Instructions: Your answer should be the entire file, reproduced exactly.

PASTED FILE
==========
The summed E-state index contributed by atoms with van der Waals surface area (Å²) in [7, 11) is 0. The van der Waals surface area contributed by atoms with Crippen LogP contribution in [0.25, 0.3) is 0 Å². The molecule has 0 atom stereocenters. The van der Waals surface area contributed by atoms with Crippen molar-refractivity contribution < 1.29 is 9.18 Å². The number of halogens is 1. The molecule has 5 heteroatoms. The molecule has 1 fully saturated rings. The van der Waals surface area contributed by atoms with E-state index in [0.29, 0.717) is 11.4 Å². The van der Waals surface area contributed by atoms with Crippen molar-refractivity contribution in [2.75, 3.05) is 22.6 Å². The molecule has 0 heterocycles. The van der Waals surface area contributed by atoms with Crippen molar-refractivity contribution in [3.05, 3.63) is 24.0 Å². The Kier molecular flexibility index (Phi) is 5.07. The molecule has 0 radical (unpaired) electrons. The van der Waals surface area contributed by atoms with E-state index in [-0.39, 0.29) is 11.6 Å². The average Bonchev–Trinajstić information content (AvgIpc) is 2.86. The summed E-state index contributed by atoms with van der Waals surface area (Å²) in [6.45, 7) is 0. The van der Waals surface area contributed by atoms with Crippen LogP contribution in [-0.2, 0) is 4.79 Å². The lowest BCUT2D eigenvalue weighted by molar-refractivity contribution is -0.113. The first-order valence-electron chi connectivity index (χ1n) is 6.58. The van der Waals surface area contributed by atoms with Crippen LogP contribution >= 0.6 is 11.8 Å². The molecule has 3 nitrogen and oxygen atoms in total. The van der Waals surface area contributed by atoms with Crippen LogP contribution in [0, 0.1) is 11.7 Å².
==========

The summed E-state index contributed by atoms with van der Waals surface area (Å²) in [7, 11) is 0. The van der Waals surface area contributed by atoms with Crippen LogP contribution in [0.25, 0.3) is 0 Å². The molecule has 0 atom stereocenters. The van der Waals surface area contributed by atoms with Crippen molar-refractivity contribution < 1.29 is 9.18 Å². The number of halogens is 1. The molecule has 5 heteroatoms. The molecule has 1 fully saturated rings. The van der Waals surface area contributed by atoms with E-state index in [0.29, 0.717) is 11.4 Å². The van der Waals surface area contributed by atoms with Crippen molar-refractivity contribution in [2.75, 3.05) is 22.6 Å². The molecule has 0 heterocycles. The van der Waals surface area contributed by atoms with Crippen molar-refractivity contribution in [3.05, 3.63) is 24.0 Å². The Kier molecular flexibility index (Phi) is 5.07. The molecule has 0 radical (unpaired) electrons. The van der Waals surface area contributed by atoms with E-state index in [-0.39, 0.29) is 11.6 Å². The average Bonchev–Trinajstić information content (AvgIpc) is 2.86. The summed E-state index contributed by atoms with van der Waals surface area (Å²) in [6.45, 7) is 0. The van der Waals surface area contributed by atoms with Crippen LogP contribution in [-0.2, 0) is 4.79 Å². The lowest BCUT2D eigenvalue weighted by molar-refractivity contribution is -0.113. The first-order valence-electron chi connectivity index (χ1n) is 6.58. The van der Waals surface area contributed by atoms with Crippen LogP contribution >= 0.6 is 11.8 Å². The molecule has 3 nitrogen and oxygen atoms in total. The van der Waals surface area contributed by atoms with Crippen LogP contribution in [0, 0.1) is 11.7 Å².